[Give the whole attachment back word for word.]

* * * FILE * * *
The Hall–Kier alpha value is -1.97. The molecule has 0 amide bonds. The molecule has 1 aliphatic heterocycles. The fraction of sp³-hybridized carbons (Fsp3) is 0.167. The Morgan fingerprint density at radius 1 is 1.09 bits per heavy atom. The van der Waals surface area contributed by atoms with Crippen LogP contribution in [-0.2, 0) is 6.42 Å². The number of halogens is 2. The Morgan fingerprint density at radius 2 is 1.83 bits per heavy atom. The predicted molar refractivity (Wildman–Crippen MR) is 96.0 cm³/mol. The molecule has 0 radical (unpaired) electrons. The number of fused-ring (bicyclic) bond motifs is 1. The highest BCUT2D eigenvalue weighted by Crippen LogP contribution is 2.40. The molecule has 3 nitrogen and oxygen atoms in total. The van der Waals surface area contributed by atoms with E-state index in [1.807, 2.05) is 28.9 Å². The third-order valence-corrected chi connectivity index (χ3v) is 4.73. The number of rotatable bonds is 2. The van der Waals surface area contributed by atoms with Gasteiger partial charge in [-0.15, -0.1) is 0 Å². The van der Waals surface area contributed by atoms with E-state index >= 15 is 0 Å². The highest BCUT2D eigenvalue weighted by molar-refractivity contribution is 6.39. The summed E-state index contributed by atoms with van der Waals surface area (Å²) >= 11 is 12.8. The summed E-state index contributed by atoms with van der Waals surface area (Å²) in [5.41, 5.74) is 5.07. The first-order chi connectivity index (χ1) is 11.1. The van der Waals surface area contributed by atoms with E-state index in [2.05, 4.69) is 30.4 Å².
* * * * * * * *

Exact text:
The Hall–Kier alpha value is -1.97. The molecule has 0 amide bonds. The molecule has 1 aliphatic heterocycles. The fraction of sp³-hybridized carbons (Fsp3) is 0.167. The Morgan fingerprint density at radius 1 is 1.09 bits per heavy atom. The van der Waals surface area contributed by atoms with Crippen LogP contribution in [-0.2, 0) is 6.42 Å². The number of halogens is 2. The Morgan fingerprint density at radius 2 is 1.83 bits per heavy atom. The predicted molar refractivity (Wildman–Crippen MR) is 96.0 cm³/mol. The molecule has 0 radical (unpaired) electrons. The number of fused-ring (bicyclic) bond motifs is 1. The highest BCUT2D eigenvalue weighted by Crippen LogP contribution is 2.40. The molecule has 3 nitrogen and oxygen atoms in total. The van der Waals surface area contributed by atoms with E-state index in [1.807, 2.05) is 28.9 Å². The third-order valence-corrected chi connectivity index (χ3v) is 4.73. The number of rotatable bonds is 2. The van der Waals surface area contributed by atoms with Gasteiger partial charge in [-0.15, -0.1) is 0 Å². The van der Waals surface area contributed by atoms with E-state index >= 15 is 0 Å². The highest BCUT2D eigenvalue weighted by molar-refractivity contribution is 6.39. The summed E-state index contributed by atoms with van der Waals surface area (Å²) >= 11 is 12.8. The summed E-state index contributed by atoms with van der Waals surface area (Å²) in [5.41, 5.74) is 5.07. The first-order chi connectivity index (χ1) is 11.1. The van der Waals surface area contributed by atoms with E-state index in [2.05, 4.69) is 30.4 Å².